Most programming languages have a distinction between expressions and
statements: expressions resolve to a value, while
statements can change the state of a program. Logo is
among them even though this difference is not marked by special syntax: an
expression does not look different than a statement, so that both can only be
disambiguated by context. Let’s look at a simple example (
? marks Logo’s
? print "foo foo ? "foo You don’t say what to do with foo ? foo I don’t know how to foo.
In the first two examples, the expression
"foo is syntactically valid, as
evidenced by the absence of syntax errors. In the first example, the expression
"foo (which evaluates to the string
foo, as printed by Logo) is an argument
in the statement
print "foo which is a valid Logo program. In the second
input, however, the expression
"foo is syntactically valid, but does not,
standing on its own, constitute a valid Logo program, and Logo prints an error.
In the third example, we see that
" is interpreted as a
function call instead of the string
foo. Since we haven’t defined a function
foo, we get an error.
? print print "foo foo print didn’t output to print
In this example, we can see that the inner
print "foo is evaluated before
Logo prints the error message. Although Logo could, in theory, reject the
program at parse time since it knows that while
print "foo prints a value, it
does not return one, it starts executing it until it encounters a runtime
? ifelse "true [ print "foo ] [ print "bar ] foo ? print ifelse "true [ "foo ] [ "bar ] foo ? print ifelse "true [ print "foo ] [ "bar ] foo print didn’t output to print
Here, we can see that
ifelse … on its own is ambigous: It can be used both as
a statement and as an expression. This falls in line with the previous example:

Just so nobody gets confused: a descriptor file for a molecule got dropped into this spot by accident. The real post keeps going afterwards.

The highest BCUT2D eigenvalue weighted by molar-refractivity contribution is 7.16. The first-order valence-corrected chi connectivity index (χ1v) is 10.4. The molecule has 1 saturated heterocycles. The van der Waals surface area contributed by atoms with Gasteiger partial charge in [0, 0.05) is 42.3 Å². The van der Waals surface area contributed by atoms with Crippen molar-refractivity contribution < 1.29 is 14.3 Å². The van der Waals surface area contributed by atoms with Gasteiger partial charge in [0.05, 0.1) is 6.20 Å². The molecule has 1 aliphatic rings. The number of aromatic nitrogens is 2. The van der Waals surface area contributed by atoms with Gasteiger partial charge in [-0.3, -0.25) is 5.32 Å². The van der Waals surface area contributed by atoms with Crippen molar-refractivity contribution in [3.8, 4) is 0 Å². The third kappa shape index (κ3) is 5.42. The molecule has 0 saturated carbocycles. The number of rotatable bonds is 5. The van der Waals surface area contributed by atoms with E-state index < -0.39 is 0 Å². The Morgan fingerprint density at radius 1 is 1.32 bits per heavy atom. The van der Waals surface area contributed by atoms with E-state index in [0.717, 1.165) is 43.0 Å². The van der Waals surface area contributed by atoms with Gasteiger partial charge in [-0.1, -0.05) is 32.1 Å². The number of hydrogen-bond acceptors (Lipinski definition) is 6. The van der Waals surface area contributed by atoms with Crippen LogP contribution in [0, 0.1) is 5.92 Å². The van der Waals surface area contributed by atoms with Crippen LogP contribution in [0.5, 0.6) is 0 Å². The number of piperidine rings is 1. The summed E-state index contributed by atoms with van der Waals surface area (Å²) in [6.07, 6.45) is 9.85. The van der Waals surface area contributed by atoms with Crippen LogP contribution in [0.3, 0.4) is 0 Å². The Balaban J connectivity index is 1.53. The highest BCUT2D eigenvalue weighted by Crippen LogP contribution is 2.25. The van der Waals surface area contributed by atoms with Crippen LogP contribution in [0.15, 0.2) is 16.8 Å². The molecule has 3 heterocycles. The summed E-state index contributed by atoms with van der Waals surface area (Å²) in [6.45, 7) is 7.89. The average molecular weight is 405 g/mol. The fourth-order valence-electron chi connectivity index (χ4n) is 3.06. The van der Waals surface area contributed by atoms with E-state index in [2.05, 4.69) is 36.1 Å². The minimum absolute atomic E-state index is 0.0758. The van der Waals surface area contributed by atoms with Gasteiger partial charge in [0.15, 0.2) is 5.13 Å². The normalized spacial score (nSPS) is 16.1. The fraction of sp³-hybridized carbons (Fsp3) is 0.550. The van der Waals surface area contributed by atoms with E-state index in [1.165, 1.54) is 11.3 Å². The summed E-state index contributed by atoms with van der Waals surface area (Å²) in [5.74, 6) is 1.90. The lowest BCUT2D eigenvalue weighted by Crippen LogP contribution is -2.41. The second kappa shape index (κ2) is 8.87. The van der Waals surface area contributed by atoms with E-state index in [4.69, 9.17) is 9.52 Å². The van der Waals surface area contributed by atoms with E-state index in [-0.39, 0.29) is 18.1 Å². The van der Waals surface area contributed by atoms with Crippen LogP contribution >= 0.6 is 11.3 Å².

Logo parses a program and starts executing it until it hits an error. What’s
different in this example is that one can think of situations where it would
not be clear at parse time whether an
ifelse returns a value or not, e. g.
when the condition depends on user input. While we can indeed for some programs
determine at parse time that they will produce an error at runtime, that is not
possible for all programs. In some situations we apparently have to check at
runtime whether something returns a value.
The first milestone of elm-logo follows a simpler model: the parser will only
recognize statements at the top level (e. g.
print "foo). User-defined
ifelse … will be handled like statements (meaning, they can’t
return a value for now). This simplifies the parser at the expense of turning
some runtime errors into parse errors: the first version won’t, e. g.,
"foo as syntactically valid.
In the next post, we will have a look at how the VM is structured. We will explore what data structures are used to represent a Logo program and how the VM makes use of them to execute a program.